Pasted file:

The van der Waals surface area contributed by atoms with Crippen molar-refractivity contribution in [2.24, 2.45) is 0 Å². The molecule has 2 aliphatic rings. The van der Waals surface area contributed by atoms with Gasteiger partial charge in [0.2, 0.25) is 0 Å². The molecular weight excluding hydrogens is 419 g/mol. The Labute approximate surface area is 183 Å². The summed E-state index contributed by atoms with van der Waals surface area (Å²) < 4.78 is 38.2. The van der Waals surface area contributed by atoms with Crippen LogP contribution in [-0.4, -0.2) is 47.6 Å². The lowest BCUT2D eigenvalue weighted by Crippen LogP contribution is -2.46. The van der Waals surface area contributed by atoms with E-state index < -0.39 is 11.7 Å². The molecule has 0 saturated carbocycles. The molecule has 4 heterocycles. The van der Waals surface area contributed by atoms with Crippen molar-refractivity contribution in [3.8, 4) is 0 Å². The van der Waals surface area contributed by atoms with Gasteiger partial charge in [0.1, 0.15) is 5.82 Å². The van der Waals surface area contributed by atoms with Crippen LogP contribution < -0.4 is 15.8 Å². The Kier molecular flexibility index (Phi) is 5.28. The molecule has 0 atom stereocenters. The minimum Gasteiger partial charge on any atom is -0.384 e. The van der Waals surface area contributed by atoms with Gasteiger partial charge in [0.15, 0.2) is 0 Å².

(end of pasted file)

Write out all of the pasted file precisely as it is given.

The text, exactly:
The van der Waals surface area contributed by atoms with Crippen molar-refractivity contribution in [2.24, 2.45) is 0 Å². The molecule has 2 aliphatic rings. The van der Waals surface area contributed by atoms with Gasteiger partial charge in [0.2, 0.25) is 0 Å². The molecular weight excluding hydrogens is 419 g/mol. The Labute approximate surface area is 183 Å². The summed E-state index contributed by atoms with van der Waals surface area (Å²) < 4.78 is 38.2. The van der Waals surface area contributed by atoms with Crippen LogP contribution in [-0.4, -0.2) is 47.6 Å². The lowest BCUT2D eigenvalue weighted by Crippen LogP contribution is -2.46. The van der Waals surface area contributed by atoms with E-state index < -0.39 is 11.7 Å². The molecule has 0 saturated carbocycles. The molecule has 4 heterocycles. The van der Waals surface area contributed by atoms with Crippen molar-refractivity contribution in [3.8, 4) is 0 Å². The van der Waals surface area contributed by atoms with Gasteiger partial charge in [0.1, 0.15) is 5.82 Å². The van der Waals surface area contributed by atoms with Crippen LogP contribution < -0.4 is 15.8 Å². The Kier molecular flexibility index (Phi) is 5.28. The molecule has 0 atom stereocenters. The minimum Gasteiger partial charge on any atom is -0.384 e. The van der Waals surface area contributed by atoms with Gasteiger partial charge in [0.15, 0.2) is 0 Å².